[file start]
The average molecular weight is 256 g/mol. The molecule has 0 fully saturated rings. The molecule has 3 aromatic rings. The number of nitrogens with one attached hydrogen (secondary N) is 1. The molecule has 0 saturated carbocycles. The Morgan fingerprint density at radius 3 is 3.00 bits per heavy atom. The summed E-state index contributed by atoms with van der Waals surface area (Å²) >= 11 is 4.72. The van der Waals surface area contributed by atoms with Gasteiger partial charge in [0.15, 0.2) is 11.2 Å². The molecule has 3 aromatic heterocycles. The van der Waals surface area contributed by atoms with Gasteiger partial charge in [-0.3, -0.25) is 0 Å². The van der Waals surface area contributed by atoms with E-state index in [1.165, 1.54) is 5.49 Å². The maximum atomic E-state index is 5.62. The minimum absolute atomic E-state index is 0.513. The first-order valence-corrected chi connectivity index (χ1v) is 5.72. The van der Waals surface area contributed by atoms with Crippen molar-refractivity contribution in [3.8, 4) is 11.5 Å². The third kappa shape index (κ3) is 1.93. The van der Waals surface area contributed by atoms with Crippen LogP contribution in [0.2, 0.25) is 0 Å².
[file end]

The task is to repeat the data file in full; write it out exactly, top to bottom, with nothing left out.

The average molecular weight is 256 g/mol. The molecule has 0 fully saturated rings. The molecule has 3 aromatic rings. The number of nitrogens with one attached hydrogen (secondary N) is 1. The molecule has 0 saturated carbocycles. The Morgan fingerprint density at radius 3 is 3.00 bits per heavy atom. The summed E-state index contributed by atoms with van der Waals surface area (Å²) >= 11 is 4.72. The van der Waals surface area contributed by atoms with Gasteiger partial charge in [0.15, 0.2) is 11.2 Å². The molecule has 3 aromatic heterocycles. The van der Waals surface area contributed by atoms with Gasteiger partial charge in [-0.3, -0.25) is 0 Å². The van der Waals surface area contributed by atoms with E-state index in [1.165, 1.54) is 5.49 Å². The maximum atomic E-state index is 5.62. The minimum absolute atomic E-state index is 0.513. The first-order valence-corrected chi connectivity index (χ1v) is 5.72. The van der Waals surface area contributed by atoms with Crippen molar-refractivity contribution in [3.8, 4) is 11.5 Å². The third kappa shape index (κ3) is 1.93. The van der Waals surface area contributed by atoms with Crippen LogP contribution in [0.2, 0.25) is 0 Å².